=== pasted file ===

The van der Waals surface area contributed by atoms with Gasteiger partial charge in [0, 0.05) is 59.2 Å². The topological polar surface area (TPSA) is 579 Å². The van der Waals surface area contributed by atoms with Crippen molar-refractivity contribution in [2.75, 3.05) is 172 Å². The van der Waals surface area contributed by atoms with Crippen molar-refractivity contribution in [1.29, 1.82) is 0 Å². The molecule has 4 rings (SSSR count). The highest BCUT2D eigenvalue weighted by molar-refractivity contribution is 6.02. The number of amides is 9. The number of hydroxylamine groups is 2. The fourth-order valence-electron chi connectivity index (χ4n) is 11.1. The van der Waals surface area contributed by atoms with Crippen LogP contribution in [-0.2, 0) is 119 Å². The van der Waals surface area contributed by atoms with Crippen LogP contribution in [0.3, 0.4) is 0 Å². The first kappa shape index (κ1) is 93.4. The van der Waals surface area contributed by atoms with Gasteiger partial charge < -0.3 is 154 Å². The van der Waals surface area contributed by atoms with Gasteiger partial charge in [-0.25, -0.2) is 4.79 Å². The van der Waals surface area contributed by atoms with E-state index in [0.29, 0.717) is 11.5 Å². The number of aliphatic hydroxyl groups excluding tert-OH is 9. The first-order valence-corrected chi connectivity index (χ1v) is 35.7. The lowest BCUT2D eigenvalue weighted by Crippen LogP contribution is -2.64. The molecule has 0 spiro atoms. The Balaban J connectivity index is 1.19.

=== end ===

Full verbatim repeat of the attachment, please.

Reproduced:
The van der Waals surface area contributed by atoms with Gasteiger partial charge in [0, 0.05) is 59.2 Å². The topological polar surface area (TPSA) is 579 Å². The van der Waals surface area contributed by atoms with Crippen molar-refractivity contribution in [2.75, 3.05) is 172 Å². The van der Waals surface area contributed by atoms with Crippen molar-refractivity contribution in [1.29, 1.82) is 0 Å². The molecule has 4 rings (SSSR count). The highest BCUT2D eigenvalue weighted by molar-refractivity contribution is 6.02. The number of amides is 9. The number of hydroxylamine groups is 2. The fourth-order valence-electron chi connectivity index (χ4n) is 11.1. The van der Waals surface area contributed by atoms with Crippen LogP contribution in [-0.2, 0) is 119 Å². The van der Waals surface area contributed by atoms with Crippen LogP contribution in [0.3, 0.4) is 0 Å². The first kappa shape index (κ1) is 93.4. The van der Waals surface area contributed by atoms with Gasteiger partial charge < -0.3 is 154 Å². The van der Waals surface area contributed by atoms with Gasteiger partial charge in [-0.25, -0.2) is 4.79 Å². The van der Waals surface area contributed by atoms with E-state index in [0.29, 0.717) is 11.5 Å². The number of aliphatic hydroxyl groups excluding tert-OH is 9. The first-order valence-corrected chi connectivity index (χ1v) is 35.7. The lowest BCUT2D eigenvalue weighted by Crippen LogP contribution is -2.64. The molecule has 0 spiro atoms. The Balaban J connectivity index is 1.19.